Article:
Scientists develop silicone heart using 3D printing

Scientists at ETH Zurich in Switzerland have managed to create a silicone heart that works and pumps blood like a biological human heart. The only problem is that it doesn’t have the stamina of a real one.

The artificial heart was developed by a team of researchers led by Nichols Cohrs, a doctoral student at ETH. And a study on the artificial heart’s effectiveness was published in Artificial Organs by a group of researchers from the Product Development Group Zurich.

The artificial heart, made of silicone, was built using a 3D-printer. It weighs about 390 grams and has a volume of 679 cubic centimeters. Similar to a real heart, it has a right and left ventricle, which are separated by an additional chamber, not the septum. The chamber is inflated and deflated by pressurized air that allows fluid to pump from the blood chambers. Ideally, if the technology was reliable enough, it could keep patients alive who are waiting for heart transplants.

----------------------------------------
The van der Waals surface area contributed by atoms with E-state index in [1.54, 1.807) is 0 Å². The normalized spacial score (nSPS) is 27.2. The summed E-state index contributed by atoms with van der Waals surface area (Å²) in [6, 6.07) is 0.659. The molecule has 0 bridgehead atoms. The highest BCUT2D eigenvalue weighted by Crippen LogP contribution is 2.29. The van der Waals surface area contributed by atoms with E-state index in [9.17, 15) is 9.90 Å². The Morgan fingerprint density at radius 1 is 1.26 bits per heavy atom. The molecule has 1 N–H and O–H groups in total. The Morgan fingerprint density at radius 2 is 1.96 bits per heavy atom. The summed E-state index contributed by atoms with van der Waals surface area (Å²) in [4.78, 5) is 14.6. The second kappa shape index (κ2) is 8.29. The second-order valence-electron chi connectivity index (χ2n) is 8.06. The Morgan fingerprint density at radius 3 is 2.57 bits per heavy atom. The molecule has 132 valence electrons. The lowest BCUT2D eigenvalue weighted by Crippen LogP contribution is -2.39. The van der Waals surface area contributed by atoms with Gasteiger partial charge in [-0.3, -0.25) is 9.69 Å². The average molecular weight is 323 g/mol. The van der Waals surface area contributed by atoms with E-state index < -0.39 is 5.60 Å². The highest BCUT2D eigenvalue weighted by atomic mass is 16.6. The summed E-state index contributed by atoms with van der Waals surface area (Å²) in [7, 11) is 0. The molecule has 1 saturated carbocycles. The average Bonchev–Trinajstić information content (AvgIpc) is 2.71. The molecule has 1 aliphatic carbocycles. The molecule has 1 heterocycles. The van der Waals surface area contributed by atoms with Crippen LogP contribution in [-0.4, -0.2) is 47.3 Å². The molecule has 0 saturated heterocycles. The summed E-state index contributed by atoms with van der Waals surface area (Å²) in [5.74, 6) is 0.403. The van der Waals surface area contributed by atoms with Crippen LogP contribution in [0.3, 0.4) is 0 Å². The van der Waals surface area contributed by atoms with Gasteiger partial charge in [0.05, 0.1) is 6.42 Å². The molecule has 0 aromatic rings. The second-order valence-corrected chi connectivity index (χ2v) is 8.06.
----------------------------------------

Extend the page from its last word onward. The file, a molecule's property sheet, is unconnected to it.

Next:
“Our goal is to develop an artificial heart that is roughly the same size as the patient's own one and which imitates the human heart as closely as possible in form and function," Cohrs said in a statement.

Results of the study showed that the artificial heart is comparable to a real one, except it only lasts for about 3,000 beats, which correlates to about 30 or 45 minutes of life. Once the artificial heart beats 3,000 times, the material can no longer handle the strain.

"This was simply a feasibility test,” Cohrs said. “Our goal was not to present a heart ready for implantation, but to think about a new direction for the development of artificial hearts.”

In future studies, the researchers hope to make a more resilient artificial heart model that could sustain a real patient’s life.